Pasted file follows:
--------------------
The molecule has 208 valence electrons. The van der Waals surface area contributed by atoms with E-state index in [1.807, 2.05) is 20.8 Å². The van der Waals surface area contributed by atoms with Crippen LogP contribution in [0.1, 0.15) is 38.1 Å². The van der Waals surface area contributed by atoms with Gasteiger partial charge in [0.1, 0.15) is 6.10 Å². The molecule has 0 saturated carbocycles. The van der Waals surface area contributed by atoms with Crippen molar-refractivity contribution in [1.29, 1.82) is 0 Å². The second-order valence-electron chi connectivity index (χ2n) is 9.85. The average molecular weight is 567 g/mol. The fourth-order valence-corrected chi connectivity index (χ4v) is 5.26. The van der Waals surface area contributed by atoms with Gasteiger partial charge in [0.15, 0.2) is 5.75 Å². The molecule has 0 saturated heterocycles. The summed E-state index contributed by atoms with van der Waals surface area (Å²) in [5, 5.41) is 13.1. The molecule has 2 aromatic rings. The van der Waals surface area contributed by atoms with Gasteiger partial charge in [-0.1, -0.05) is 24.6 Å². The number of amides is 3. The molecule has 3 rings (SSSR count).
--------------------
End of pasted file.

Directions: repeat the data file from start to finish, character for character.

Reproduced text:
The molecule has 208 valence electrons. The van der Waals surface area contributed by atoms with E-state index in [1.807, 2.05) is 20.8 Å². The van der Waals surface area contributed by atoms with Crippen LogP contribution in [0.1, 0.15) is 38.1 Å². The van der Waals surface area contributed by atoms with Gasteiger partial charge in [0.1, 0.15) is 6.10 Å². The molecule has 0 saturated carbocycles. The van der Waals surface area contributed by atoms with Crippen molar-refractivity contribution in [1.29, 1.82) is 0 Å². The second-order valence-electron chi connectivity index (χ2n) is 9.85. The average molecular weight is 567 g/mol. The fourth-order valence-corrected chi connectivity index (χ4v) is 5.26. The van der Waals surface area contributed by atoms with Gasteiger partial charge in [0.15, 0.2) is 5.75 Å². The molecule has 0 saturated heterocycles. The summed E-state index contributed by atoms with van der Waals surface area (Å²) in [5, 5.41) is 13.1. The molecule has 2 aromatic rings. The van der Waals surface area contributed by atoms with Gasteiger partial charge in [-0.1, -0.05) is 24.6 Å². The number of amides is 3. The molecule has 3 rings (SSSR count).